In these instances, I was held up by being unsure whether a certain objective was optional and not wanting to miss it, or by coming up with solutions to a problem that were different than what the game wanted. These sorts of obstacles usually ruin point-and-click titles for me, but they are absolutely minimized in A New Day. As someone who is not a fan of the "try every item in the inventory until something works" style, I found things to be quite palatable. In fact, the only criticisms I have of A New Day are quite minor.
One thing that stuck out to me was that some of the conversations don't flow quite as naturally as they could. The conversations sometimes have a "stitched together" feeling, or a wild tonal shift. For example, one character began speaking to me in a normal tone, ratcheted up to a shout, and then finished in a normal tone. The context wasn't there for it, so it seemed like it was due to the dialogue being assembled in different ways according to the player's responses. It's not a huge distraction, but it's a bit more noticeable than I'd like.
What was also noticeable were some abrupt scene changes that jarred me out of my immersion. For instance, at one point it's suggested that the characters are going to drive somewhere dangerous, and in the next scene they're already there. Skipping that transition gave the story's narrative flow an easily-avoidable hiccup, and for a property that lives and dies by its storytelling, I'd like to see a little more care taken in that respect.
Finally, I was playing on the Xbox 360 and found that the game was quite dark even after turning the brightness all the way up—something that is not a problem on the PS3 or PC. After seeing the different versions compared side-by-side, I was surprised that Telltale let the 360 code go out the door the way it is.
Those issues aside, there's no question that The Walking Dead: Episode One—A New Day absolutely nails the spirit of the story that inspired it, and it seems poised to become another winning, must-experience branch of Kirkman's über-franchise. While zombies might be hitting the saturation point elsewhere, I can't get enough of them here—after completing this first installment, I'm ravenously hungry to get my hands on the next and see where this goes.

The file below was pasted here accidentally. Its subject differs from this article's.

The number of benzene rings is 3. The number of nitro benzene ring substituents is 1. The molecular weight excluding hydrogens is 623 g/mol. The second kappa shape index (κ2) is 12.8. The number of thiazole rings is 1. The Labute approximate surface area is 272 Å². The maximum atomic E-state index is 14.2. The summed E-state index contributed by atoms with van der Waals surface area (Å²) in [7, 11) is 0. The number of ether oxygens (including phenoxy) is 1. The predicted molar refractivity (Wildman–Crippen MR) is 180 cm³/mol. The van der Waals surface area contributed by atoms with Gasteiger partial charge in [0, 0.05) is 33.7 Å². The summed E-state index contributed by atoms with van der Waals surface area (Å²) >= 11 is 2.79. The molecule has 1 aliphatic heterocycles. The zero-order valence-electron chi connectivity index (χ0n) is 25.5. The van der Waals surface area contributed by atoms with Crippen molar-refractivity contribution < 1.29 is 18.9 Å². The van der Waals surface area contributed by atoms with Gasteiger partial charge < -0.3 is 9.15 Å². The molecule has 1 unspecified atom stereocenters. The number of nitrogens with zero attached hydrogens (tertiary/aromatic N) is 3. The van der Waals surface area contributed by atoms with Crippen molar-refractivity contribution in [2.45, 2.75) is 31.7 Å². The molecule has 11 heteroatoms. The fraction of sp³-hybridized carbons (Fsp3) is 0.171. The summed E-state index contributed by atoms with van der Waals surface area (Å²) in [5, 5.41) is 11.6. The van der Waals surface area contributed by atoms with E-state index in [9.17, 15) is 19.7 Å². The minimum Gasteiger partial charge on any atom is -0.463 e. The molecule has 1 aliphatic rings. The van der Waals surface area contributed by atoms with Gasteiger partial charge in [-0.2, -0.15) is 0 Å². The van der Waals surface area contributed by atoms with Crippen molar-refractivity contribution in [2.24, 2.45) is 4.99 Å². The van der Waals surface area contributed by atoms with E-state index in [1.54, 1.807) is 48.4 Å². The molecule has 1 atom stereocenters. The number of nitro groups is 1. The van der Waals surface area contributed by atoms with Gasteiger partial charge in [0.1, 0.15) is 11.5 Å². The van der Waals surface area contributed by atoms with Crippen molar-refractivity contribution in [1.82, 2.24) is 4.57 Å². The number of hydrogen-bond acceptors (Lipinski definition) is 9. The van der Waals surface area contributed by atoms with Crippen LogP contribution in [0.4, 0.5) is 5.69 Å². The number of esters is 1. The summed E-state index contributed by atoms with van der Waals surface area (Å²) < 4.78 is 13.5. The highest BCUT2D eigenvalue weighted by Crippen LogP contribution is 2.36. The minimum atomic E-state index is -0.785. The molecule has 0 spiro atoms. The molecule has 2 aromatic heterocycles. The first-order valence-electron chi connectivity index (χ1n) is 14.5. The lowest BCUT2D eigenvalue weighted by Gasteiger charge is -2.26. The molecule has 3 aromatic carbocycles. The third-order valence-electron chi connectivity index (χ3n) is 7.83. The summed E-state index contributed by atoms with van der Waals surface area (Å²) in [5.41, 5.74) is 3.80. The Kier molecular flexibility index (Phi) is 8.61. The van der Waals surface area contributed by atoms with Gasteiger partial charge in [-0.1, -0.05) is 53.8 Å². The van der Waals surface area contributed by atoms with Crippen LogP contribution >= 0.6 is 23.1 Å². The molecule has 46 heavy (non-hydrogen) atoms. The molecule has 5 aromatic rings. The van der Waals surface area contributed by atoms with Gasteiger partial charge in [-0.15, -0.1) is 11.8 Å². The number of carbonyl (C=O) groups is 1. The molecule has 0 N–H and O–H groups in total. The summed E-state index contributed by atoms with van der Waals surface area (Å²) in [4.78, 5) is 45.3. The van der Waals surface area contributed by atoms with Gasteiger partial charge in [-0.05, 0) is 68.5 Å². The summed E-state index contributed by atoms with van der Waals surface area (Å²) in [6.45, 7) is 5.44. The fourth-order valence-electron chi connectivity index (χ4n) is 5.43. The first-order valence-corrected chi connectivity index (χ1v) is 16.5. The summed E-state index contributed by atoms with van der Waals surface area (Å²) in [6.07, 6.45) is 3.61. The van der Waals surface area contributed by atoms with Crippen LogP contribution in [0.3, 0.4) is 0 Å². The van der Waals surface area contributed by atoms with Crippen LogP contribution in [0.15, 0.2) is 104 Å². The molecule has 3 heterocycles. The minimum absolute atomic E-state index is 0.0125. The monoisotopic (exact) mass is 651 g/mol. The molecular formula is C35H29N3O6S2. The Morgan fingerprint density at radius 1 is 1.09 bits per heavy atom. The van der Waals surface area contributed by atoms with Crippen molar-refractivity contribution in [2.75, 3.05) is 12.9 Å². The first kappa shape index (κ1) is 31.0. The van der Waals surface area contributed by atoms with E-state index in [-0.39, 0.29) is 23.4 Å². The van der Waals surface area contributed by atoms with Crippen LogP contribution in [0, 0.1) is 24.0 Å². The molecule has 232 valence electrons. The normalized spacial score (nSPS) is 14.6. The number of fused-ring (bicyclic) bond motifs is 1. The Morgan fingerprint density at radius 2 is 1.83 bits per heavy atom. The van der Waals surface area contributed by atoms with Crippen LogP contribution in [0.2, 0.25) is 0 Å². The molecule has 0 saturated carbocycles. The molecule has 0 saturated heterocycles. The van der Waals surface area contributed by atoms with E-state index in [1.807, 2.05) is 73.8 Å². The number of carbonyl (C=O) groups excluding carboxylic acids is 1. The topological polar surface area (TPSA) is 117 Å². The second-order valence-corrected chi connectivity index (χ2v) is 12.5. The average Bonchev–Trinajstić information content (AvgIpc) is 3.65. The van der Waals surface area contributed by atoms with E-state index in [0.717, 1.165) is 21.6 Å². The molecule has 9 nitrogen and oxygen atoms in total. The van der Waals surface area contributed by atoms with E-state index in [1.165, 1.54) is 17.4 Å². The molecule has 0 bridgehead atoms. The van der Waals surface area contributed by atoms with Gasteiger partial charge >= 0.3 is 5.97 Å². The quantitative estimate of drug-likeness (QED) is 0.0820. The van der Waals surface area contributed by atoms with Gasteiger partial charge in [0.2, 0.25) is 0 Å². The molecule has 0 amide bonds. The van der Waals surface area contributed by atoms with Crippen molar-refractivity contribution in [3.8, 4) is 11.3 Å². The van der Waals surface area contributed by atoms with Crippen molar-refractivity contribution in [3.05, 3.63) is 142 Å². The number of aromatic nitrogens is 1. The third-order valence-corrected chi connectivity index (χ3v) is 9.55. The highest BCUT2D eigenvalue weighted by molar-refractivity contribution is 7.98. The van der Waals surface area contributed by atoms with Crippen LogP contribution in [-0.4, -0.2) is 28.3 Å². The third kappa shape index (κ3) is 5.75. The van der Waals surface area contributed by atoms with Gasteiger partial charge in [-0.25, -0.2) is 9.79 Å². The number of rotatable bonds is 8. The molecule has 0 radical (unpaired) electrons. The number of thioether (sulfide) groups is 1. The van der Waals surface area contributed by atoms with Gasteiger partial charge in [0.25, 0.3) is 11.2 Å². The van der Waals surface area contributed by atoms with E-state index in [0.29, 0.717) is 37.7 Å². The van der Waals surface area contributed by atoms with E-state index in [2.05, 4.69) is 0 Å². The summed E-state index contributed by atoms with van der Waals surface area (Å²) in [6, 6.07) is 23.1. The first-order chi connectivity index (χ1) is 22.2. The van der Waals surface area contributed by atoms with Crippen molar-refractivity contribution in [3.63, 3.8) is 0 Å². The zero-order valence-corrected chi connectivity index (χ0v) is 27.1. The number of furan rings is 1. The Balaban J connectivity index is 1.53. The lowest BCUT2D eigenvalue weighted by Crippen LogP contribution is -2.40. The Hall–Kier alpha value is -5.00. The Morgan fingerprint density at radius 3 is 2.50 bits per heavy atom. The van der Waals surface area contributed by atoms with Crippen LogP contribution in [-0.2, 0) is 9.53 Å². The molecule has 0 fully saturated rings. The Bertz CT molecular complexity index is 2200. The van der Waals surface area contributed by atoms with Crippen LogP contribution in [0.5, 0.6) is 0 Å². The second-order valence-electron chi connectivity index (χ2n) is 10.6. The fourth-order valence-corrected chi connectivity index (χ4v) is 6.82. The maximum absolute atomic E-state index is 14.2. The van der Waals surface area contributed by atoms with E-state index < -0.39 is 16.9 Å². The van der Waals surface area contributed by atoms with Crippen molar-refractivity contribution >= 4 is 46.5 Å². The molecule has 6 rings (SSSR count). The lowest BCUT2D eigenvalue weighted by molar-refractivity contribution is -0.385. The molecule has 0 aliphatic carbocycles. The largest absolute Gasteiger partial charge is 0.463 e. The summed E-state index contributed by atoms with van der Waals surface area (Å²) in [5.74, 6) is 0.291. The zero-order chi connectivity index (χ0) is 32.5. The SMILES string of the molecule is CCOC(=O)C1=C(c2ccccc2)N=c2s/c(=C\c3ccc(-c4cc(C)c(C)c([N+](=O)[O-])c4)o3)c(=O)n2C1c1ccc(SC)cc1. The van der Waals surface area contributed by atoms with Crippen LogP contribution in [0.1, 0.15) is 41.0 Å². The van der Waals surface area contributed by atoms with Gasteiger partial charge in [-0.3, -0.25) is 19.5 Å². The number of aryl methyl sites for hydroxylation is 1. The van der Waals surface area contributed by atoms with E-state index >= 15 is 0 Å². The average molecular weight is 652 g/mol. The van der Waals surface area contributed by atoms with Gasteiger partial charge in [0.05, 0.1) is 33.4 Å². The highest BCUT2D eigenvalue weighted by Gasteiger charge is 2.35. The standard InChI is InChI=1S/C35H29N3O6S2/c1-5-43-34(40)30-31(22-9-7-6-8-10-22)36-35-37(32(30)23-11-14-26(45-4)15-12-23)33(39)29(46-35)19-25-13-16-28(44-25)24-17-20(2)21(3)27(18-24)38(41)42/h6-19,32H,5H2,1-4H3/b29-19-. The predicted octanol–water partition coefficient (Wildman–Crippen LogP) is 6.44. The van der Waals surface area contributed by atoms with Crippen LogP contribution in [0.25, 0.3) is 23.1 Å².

Disclosures: This game was obtained via paid download and reviewed on the Xbox 360. Approximately 2 hours of play were devoted to the single-player mode, and the content was completed. There are no multiplayer modes.
Parents: According to the ESRB, this game contains strong language, blood and gore and intense violence. Parents, there's no question that this game is absolutely intended for adults and no children should play or watch. Some of the scenes are quite intense, and there's plenty of zombie-themed gore to go around. It's great, great stuff, but only for big people. Keep the kids away.
Deaf & Hard of Hearing: Subtitles are available for all of the dialogue—and there's a lot. The great news is that the developers go further than most, and included different colors to signify which character is speaking. It's a great addition and really helps make the cut-scenes easy to follow. In terms of the gameplay, there are no significant audio cues, so gamers with hearing issues can jump right in.
Currently, he's got about 42 minutes a night to play because adulting is a timesuck, but despite that, he's a happily married guy with two kids who both have better K/D ratios than he does.
Brad still loves Transformers, he's on Marvel Puzzle Quest when nobody at the office is looking, and his favorite game of all time is the first Mass Effect -- and he thought the trilogy's ending was Just Fine, Thanks.
Follow Brad on Twitter at @BradGallaway